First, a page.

Story for the Day: Tax Season

For many Frewyn citizens, tax season comes but once a year and it is nothing very formidable. Everyone pays in proportion to their earnings (declared earnings, that is), and collected taxes are given to the kingdom treasury, where they are divided into social services, public programmes, kingdom necessities, keep upkeep, and grant commissions. The nobles of Frewyn, being given the privilege of landed estates, pay taxes once a season, and one of the few ways to defray their payments is to donate some of their profits to charity. Sadly, for two of the king's favourite persons in court, charity is a word not entirely understood.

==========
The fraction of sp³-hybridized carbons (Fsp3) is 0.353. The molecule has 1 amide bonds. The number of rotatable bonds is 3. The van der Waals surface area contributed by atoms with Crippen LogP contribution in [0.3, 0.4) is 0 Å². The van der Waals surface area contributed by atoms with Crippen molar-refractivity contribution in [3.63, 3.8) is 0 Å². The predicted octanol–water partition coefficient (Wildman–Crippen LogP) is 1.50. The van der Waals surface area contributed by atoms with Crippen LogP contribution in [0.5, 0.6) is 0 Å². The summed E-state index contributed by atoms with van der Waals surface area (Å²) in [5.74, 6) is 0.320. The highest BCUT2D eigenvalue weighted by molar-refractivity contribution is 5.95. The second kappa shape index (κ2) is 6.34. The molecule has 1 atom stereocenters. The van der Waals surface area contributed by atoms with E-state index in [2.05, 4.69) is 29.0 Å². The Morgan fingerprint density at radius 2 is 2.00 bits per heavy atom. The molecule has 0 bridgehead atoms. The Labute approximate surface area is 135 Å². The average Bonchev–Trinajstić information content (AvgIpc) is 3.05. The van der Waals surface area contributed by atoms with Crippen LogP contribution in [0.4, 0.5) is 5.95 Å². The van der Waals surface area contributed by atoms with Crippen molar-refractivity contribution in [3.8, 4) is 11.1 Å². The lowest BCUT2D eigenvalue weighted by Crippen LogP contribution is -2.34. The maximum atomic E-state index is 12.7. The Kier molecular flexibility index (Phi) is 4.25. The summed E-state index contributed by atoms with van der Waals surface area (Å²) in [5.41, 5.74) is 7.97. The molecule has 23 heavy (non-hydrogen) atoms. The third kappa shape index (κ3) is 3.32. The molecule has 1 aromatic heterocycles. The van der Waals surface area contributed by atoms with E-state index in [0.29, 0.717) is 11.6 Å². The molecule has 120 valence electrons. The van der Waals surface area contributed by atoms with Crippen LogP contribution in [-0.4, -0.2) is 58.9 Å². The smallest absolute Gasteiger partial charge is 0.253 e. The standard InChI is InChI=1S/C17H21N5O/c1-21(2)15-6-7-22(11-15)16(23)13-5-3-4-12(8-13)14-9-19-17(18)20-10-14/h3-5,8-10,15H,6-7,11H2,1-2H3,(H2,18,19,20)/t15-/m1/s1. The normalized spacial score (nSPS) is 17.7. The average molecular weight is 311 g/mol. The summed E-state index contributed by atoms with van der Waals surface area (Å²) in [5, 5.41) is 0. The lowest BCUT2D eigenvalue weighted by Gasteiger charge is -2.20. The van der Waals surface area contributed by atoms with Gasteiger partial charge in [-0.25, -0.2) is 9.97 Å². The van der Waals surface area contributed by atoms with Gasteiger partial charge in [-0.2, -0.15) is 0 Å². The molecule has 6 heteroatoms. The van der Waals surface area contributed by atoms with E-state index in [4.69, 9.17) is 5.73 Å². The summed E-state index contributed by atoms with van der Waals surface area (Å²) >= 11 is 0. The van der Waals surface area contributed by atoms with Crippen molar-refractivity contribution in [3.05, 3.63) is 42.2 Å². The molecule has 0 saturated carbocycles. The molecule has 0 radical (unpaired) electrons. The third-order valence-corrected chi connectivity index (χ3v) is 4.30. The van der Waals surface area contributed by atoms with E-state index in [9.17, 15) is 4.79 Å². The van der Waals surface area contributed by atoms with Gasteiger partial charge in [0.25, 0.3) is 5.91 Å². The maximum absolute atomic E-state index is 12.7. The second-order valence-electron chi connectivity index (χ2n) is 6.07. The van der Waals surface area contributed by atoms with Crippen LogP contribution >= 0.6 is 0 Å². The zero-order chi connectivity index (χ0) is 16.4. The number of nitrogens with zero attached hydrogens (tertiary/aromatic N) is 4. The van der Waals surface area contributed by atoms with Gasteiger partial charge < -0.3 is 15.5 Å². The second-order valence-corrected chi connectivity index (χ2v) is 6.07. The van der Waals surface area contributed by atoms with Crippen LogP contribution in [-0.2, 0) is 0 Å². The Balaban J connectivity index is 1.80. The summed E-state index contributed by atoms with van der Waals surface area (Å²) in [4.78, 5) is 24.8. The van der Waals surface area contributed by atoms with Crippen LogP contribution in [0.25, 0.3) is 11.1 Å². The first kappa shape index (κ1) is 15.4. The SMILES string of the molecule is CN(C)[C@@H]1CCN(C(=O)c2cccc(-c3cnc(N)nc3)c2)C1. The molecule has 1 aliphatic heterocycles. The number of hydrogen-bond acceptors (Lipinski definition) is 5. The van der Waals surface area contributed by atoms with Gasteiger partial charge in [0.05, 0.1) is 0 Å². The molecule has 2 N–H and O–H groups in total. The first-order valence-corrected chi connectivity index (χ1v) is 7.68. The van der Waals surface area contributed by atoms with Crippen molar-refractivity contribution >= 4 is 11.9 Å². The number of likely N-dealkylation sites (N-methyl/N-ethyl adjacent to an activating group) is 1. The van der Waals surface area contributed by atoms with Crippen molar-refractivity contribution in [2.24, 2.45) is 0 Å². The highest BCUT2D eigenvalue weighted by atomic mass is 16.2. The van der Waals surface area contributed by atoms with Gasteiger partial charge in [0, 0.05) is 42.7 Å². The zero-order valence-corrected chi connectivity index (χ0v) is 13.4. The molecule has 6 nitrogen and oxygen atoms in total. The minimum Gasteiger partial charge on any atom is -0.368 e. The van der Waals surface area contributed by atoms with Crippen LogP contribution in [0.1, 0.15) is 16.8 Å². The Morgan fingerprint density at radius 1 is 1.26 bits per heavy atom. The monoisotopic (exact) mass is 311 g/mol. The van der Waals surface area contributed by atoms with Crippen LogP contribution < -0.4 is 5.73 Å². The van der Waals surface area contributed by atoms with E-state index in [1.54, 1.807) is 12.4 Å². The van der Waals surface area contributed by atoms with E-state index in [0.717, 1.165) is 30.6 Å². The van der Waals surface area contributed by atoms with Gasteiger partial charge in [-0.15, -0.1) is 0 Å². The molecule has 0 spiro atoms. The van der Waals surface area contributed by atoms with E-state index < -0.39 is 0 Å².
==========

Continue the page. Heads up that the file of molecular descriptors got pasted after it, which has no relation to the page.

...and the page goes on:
How are you feeling, Cumhaidh?” said Alasdair, examining the darkened gullies    
beneath the Scoaliegh’s eyes. “Are you rested a bit?”
                “Well, sire, I will not say that I am fatigued to be dead, but I am not very much alive. I continue being awake on tenacity, which is what always drives me, and on the notion that I am going to enjoy an excellent meal, a feathered bed, and a warm bath as soon as I reach Galashield.” 
                “Galashield?” Alasdair exclaimed. “But you’ve just come from there—rather, you’ve just come from Tyfferim, but you were near Galashield when you went to Glaoustre to give Breigh the message.”
                “Yes, sire, but I go to visit my favour tavern, to be sore and satisfied and spend my holiday with a mulled honey wine and a noble fire. I go to the Up the Road, to see the winter sport in the woods and delight in all the serenity that winter in the south affords.”